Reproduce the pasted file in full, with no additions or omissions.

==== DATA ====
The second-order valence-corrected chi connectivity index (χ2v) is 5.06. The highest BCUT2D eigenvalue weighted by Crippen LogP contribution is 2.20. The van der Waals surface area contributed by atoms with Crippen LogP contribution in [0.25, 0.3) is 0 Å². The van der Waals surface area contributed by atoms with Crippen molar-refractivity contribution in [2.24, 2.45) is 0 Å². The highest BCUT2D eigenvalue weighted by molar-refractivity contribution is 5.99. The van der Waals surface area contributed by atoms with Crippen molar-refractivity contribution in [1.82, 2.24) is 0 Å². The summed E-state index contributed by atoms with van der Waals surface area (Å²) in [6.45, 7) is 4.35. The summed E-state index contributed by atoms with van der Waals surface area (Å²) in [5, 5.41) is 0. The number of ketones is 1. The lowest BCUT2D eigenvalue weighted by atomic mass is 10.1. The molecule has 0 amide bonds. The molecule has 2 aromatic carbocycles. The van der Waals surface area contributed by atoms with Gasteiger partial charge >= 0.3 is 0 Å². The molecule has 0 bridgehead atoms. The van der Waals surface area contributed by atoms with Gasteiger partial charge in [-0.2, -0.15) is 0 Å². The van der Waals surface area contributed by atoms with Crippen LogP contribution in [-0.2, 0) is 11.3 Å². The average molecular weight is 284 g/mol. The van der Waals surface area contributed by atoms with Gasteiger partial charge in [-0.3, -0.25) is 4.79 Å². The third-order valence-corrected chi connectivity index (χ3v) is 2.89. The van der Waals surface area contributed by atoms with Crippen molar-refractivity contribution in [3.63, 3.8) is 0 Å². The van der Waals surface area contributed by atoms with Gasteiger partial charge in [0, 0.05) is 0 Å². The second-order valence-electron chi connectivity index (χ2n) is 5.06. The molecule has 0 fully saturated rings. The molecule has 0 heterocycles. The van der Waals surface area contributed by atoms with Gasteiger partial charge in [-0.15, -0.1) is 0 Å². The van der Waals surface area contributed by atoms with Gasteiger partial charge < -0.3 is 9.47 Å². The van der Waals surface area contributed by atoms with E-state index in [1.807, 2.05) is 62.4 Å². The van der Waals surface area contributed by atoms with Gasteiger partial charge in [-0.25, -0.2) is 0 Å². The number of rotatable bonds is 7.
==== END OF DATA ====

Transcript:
The second-order valence-corrected chi connectivity index (χ2v) is 5.06. The highest BCUT2D eigenvalue weighted by Crippen LogP contribution is 2.20. The van der Waals surface area contributed by atoms with Crippen LogP contribution in [0.25, 0.3) is 0 Å². The van der Waals surface area contributed by atoms with Crippen molar-refractivity contribution in [2.24, 2.45) is 0 Å². The highest BCUT2D eigenvalue weighted by molar-refractivity contribution is 5.99. The van der Waals surface area contributed by atoms with Crippen molar-refractivity contribution in [1.82, 2.24) is 0 Å². The summed E-state index contributed by atoms with van der Waals surface area (Å²) in [6.45, 7) is 4.35. The summed E-state index contributed by atoms with van der Waals surface area (Å²) in [5, 5.41) is 0. The number of ketones is 1. The lowest BCUT2D eigenvalue weighted by atomic mass is 10.1. The molecule has 0 amide bonds. The molecule has 2 aromatic carbocycles. The van der Waals surface area contributed by atoms with Gasteiger partial charge >= 0.3 is 0 Å². The molecule has 0 bridgehead atoms. The van der Waals surface area contributed by atoms with Gasteiger partial charge in [-0.2, -0.15) is 0 Å². The van der Waals surface area contributed by atoms with Crippen LogP contribution in [-0.2, 0) is 11.3 Å². The average molecular weight is 284 g/mol. The van der Waals surface area contributed by atoms with Gasteiger partial charge in [-0.3, -0.25) is 4.79 Å². The third-order valence-corrected chi connectivity index (χ3v) is 2.89. The van der Waals surface area contributed by atoms with Crippen molar-refractivity contribution in [3.63, 3.8) is 0 Å². The van der Waals surface area contributed by atoms with Gasteiger partial charge in [0, 0.05) is 0 Å². The second-order valence-electron chi connectivity index (χ2n) is 5.06. The molecule has 0 fully saturated rings. The molecule has 0 heterocycles. The van der Waals surface area contributed by atoms with Gasteiger partial charge in [-0.15, -0.1) is 0 Å². The van der Waals surface area contributed by atoms with Gasteiger partial charge < -0.3 is 9.47 Å². The van der Waals surface area contributed by atoms with E-state index in [1.807, 2.05) is 62.4 Å². The van der Waals surface area contributed by atoms with Gasteiger partial charge in [-0.25, -0.2) is 0 Å². The number of rotatable bonds is 7.